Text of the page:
- W. Jiang, et al., Phys. Rep. 2017, 704, 1–49.
- A. Hoffmann and S. D. Bader, Phys. Rev. Appl. 2015, 4, 047001-1–047001-18
- W. Jiang, et al., Science 2015, 349, 283–286.
- O. Heinonen, et al., Phys. Rev. B 2016, 93, 094407-1–094407-6.
- Z. Wang, et al., Phys. Rev. B 2019, 100, 184426-1–184426-9.
- W. Jiang, et al., Nature Phys. 2017, 13, 162–169.
Quantum Sensing with Photons and Atoms
Squeezing implies reduced noise or fluctuations in either the phase or amplitude of a beam of light, or sub-shot-noise correlations between beams of light or in atomic variables. This can lead to enhanced sensitivity in a number of applications. For example, for a given intensity of light, this feature can be used to increase the sensitivity of an interferometer. I will review a number of different scenarios for increased sensing using squeezed light, and discuss some analogies between squeezed light and squeezing in atomic systems. While quantum sensing is not always an economical solution to increasing sensitivity, there are niche applications where it can provide a path forward, and a number of proof-of-principle experiments have been demonstrated.Dr. Lett's Bio
New Directions for Quantum WalksDr. Meyer's Bio (Coming Soon)
Geometrodynamics of Bloch electrons in deformed crystals
Semiclassical dynamics of Bloch electrons in a crystal under slowly varying deformation is developed in the geometric language of a lattice bundle. Berry curvatures and gradients of energy are introduced in terms of lattice covariant derivatives, with the corresponding connections given by the gradient and rate of strain. A number of physical effects are discussed: an effective post-Newtonian gravity at band bottom, polarization induced by spatial gradient of strain, orbital magnetization induced by strain rate, and electron energy stress tensor.Dr. Niu's Bio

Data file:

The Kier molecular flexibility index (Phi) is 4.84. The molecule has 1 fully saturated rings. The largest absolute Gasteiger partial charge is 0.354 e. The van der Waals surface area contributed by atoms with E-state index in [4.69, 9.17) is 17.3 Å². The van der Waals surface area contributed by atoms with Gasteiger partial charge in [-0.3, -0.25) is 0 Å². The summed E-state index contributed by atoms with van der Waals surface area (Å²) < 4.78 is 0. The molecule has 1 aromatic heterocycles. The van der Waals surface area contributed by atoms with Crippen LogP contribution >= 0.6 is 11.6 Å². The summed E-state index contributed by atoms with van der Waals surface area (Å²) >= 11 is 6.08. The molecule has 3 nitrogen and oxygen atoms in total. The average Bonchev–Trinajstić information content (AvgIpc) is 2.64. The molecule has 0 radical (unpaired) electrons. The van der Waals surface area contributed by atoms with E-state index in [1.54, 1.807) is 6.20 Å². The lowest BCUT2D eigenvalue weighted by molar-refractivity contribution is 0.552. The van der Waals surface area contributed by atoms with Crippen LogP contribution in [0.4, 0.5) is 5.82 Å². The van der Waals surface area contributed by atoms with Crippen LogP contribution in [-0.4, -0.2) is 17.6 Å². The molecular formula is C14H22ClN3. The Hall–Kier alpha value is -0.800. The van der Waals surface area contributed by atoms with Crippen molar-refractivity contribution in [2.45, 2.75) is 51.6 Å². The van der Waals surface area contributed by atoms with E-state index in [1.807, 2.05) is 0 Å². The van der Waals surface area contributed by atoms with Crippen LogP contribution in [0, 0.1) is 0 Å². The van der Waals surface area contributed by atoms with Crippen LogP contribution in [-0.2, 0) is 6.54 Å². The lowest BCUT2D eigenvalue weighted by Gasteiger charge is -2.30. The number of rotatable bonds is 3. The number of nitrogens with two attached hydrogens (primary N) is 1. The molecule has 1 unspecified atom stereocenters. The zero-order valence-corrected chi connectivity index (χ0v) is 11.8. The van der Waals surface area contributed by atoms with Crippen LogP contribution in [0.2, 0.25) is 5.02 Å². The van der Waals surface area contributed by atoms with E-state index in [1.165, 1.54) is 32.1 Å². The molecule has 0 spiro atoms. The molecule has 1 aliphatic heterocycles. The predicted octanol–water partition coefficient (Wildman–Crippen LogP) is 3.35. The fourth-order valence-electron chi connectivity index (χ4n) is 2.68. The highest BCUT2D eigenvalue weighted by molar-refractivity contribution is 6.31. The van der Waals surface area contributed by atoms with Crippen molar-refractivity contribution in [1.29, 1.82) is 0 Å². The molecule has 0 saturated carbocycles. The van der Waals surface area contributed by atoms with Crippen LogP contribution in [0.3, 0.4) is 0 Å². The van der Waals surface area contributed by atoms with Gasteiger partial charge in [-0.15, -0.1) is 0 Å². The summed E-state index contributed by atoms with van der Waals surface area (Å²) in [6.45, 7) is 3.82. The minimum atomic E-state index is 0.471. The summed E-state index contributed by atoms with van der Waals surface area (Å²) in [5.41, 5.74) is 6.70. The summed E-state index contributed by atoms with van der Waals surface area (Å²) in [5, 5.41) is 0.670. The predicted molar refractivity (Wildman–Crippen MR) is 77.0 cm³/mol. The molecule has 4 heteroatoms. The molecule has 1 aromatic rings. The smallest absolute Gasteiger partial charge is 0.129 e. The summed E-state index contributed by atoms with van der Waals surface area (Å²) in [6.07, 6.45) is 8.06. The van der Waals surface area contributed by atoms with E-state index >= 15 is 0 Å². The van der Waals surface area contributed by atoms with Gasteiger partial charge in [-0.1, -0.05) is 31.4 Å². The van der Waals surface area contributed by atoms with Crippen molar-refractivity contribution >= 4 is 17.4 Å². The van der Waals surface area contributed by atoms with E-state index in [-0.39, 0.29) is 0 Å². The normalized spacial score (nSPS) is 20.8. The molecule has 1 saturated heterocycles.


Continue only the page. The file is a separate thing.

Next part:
Ultrafast nanophotonics applied to quantum optics and plasmonics
Light-matter coupling in excitonic or plasmonic nanostructures has produced many phenomena of interest for nanophotonics and quantum optics applications. A detailed understanding of the ultrafast processes produced in these nanostructures following photoexcitation is important for realizing a desired nanophotonic application. In this talk I will describe recent efforts to produce high quality single photon emitters for quantum optics using colloidal CdSe/CdS semiconductor core/shell nanoplatelets (X. Ma et al., Nano Lett. 2018, 18, 4647) and carbon nanotubes (M. E. Sykes et al., ACS Nano 2019, 13, 13264). I also describe our work in generating hot electrons following photoexcitation of nanostructured gap-plasmon metamaterials (M. E. Sykes et al., Nature Comm. 2017, 8, 986). I conclude by introducing the new user science capabilities at the Center for Nanoscale Materials, particularly for quantum information science.Dr. Wiederrecht's Bio